|Here is a list and introductory note on the nine main "movements" or dynamic Catholic organisations that have emerged in Ireland since Vatican II. |
1. Alpha Ireland – a renewal movement for the unchurched and those who have lapsed – started in the Church of the Trinity (Anglican), Brompton and spread worldwide.Paddy Monaghan is the present leader in Ireland and has a good backing team;
2. Charismatic Renewal – started on a university campus in the late sixties in the USA and often described as "Pentecostal Catholics";
3. Communion and Liberation – professional people mostly with an intellectual and Italian flavour, founded by Mgr Luigi Giussani in Milan in the 1950s;
4. Focolare Movement - founded by Chiara Lubich, promoter of world unity and collaboration - a centre at Curryhills, Prosperous, Co Kildare;
5. L’Arche Group of Communities – inspired by Jean Vanier - a centre in Kilkenny;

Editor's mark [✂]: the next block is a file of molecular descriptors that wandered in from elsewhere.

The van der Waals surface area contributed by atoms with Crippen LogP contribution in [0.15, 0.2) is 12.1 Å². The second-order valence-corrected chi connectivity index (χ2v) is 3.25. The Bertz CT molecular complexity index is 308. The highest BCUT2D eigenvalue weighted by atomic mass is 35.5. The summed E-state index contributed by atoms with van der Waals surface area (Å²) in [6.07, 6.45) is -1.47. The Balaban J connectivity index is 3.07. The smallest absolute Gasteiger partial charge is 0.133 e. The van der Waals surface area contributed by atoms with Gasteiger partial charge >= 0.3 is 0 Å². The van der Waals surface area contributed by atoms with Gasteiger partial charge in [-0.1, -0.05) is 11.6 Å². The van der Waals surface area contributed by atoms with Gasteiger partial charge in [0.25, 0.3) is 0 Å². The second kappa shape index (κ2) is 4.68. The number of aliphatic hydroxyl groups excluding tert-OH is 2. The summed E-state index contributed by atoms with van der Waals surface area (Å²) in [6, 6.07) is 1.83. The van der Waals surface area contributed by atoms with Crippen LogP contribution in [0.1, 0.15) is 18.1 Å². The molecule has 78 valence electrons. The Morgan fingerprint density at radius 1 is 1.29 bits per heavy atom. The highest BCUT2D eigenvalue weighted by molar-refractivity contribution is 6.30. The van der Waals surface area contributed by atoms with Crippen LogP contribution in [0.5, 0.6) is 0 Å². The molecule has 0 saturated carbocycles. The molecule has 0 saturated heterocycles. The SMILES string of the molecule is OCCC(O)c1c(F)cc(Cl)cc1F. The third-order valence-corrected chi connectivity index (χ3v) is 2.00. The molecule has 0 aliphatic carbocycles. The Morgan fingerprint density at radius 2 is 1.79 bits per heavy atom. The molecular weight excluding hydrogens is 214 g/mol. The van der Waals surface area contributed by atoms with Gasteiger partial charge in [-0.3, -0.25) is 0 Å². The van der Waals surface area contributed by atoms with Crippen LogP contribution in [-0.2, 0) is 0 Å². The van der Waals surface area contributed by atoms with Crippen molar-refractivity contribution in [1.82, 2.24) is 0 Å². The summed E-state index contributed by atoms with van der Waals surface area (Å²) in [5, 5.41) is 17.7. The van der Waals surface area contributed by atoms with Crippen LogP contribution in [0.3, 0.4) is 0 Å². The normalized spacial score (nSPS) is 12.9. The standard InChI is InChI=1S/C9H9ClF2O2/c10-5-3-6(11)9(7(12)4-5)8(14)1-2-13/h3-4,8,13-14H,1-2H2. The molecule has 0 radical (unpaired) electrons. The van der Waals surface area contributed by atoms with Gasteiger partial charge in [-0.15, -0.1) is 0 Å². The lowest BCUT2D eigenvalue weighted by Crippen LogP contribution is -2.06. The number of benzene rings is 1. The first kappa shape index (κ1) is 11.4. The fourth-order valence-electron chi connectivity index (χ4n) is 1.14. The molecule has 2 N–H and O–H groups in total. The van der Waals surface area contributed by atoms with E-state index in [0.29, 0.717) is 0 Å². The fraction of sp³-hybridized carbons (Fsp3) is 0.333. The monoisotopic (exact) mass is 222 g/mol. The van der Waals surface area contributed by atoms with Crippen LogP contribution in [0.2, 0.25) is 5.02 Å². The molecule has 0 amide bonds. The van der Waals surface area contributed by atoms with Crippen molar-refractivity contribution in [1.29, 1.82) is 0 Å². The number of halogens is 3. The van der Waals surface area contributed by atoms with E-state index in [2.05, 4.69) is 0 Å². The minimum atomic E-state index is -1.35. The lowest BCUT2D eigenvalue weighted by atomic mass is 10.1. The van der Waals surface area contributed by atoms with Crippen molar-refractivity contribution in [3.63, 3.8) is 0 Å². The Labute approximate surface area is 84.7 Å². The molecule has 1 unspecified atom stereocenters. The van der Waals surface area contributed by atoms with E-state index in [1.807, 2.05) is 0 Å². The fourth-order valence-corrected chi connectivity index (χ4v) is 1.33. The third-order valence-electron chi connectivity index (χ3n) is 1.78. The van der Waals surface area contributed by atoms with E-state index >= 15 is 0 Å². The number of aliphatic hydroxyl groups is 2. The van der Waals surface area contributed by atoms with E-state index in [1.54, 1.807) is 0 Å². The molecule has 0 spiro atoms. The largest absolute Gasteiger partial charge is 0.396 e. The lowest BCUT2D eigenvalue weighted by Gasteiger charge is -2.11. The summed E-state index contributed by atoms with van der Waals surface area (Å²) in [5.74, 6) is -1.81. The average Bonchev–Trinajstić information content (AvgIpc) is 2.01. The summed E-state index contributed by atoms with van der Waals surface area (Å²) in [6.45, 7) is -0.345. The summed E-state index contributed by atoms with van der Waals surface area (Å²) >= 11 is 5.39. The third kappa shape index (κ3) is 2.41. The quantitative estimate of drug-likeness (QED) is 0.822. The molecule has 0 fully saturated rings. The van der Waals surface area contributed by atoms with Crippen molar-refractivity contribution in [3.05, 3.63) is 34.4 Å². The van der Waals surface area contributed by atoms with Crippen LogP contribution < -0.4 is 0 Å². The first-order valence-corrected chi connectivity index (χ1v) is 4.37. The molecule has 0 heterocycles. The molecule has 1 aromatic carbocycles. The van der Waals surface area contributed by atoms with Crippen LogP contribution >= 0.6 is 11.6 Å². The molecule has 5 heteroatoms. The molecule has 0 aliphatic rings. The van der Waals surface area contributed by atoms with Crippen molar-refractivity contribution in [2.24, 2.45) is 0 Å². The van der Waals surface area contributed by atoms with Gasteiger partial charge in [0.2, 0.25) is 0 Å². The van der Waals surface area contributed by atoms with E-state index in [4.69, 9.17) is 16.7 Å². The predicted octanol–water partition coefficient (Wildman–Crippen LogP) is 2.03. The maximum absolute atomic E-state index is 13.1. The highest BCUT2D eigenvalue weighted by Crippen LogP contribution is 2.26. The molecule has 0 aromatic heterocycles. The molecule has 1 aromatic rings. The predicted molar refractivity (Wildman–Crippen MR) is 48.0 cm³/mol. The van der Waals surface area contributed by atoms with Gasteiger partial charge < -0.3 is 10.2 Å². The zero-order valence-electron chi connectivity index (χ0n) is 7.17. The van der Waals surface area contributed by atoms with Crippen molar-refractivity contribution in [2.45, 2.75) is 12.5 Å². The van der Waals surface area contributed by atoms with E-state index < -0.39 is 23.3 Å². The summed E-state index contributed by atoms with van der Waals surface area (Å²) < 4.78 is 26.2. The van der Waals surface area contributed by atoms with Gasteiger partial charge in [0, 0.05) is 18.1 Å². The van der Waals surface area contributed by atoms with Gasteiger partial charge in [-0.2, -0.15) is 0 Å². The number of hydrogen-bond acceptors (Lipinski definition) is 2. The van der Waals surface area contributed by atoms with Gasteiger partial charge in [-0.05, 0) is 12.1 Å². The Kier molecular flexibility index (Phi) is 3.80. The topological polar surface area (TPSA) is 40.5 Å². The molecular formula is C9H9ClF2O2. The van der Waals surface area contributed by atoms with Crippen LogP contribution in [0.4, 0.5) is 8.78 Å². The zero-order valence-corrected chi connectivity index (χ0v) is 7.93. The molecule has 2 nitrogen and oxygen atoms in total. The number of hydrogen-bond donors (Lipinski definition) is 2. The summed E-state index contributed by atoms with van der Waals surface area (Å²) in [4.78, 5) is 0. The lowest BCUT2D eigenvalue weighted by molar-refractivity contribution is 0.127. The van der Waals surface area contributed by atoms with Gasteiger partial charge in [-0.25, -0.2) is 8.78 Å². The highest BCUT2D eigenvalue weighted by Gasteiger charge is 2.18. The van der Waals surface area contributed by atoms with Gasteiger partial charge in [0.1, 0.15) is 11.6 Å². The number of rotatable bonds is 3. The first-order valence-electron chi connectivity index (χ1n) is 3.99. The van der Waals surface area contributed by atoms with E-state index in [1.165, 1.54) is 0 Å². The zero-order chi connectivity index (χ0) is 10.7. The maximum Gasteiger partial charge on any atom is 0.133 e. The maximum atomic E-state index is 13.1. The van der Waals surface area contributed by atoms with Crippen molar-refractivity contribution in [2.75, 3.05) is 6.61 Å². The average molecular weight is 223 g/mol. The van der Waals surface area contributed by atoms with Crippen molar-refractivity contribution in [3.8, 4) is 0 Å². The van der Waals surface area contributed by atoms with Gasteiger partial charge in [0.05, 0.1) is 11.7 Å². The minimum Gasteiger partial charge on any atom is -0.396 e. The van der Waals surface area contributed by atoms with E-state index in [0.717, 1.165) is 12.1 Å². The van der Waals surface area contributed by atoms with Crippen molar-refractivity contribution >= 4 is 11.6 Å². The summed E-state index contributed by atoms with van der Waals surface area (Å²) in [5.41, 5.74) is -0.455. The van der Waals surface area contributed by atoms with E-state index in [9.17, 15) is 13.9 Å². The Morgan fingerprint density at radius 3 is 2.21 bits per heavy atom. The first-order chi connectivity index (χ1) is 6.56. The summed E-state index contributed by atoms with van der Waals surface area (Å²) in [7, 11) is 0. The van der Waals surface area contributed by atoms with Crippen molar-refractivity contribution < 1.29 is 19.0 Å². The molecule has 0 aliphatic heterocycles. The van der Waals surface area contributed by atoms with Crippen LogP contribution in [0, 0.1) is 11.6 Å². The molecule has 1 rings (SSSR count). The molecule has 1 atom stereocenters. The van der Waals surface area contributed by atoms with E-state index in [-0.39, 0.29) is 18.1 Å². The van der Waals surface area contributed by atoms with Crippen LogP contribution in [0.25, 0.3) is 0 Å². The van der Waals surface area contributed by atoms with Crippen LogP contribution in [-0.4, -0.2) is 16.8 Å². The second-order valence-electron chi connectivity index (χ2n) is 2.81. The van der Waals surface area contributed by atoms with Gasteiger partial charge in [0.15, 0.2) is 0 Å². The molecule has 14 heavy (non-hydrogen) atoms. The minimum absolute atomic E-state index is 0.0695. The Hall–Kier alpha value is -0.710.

6. Neo-Catechumenal Way – founded by Kiko Arguello and Carmen Hernandez in Spain – in dynamic creativity with the institutional Church, but not seen much in Ireland;
7. Parish Cells Movement – like the Basic Christian Communities – Fr Michael Hurley, PP Leixlip - linked with Alpha;
8. Sant’Egidio Community - founded by Andrea Riccardi, promotes international peace and service of the poor - has a centre at St Paul’s Church, Arran Quay, Dublin;
9. Youth 2000 and Pure-in-Heart Group – for the twenty-somethings, associated with World Youth Day - Seán Ascough, Clarendon Street, Dublin.
1. Alpha Ireland
Alpha is a 10-week course which began in 1990 in a Church of England context in Brompton London as a renewal course for the unchurched and those who had lapsed. It became highly successful especially through the work of Nick Gumbel, a barrister become clergyman. He has developed a series of booklets and a DVD that is almost a DIY evangelisation kit but that needs a community. It has been approved by Catholic bishops worldwide and their website here advertises the courses. Paddy Monaghan is the Coordinator of Alpha Ireland and he has a board of very able people directing him.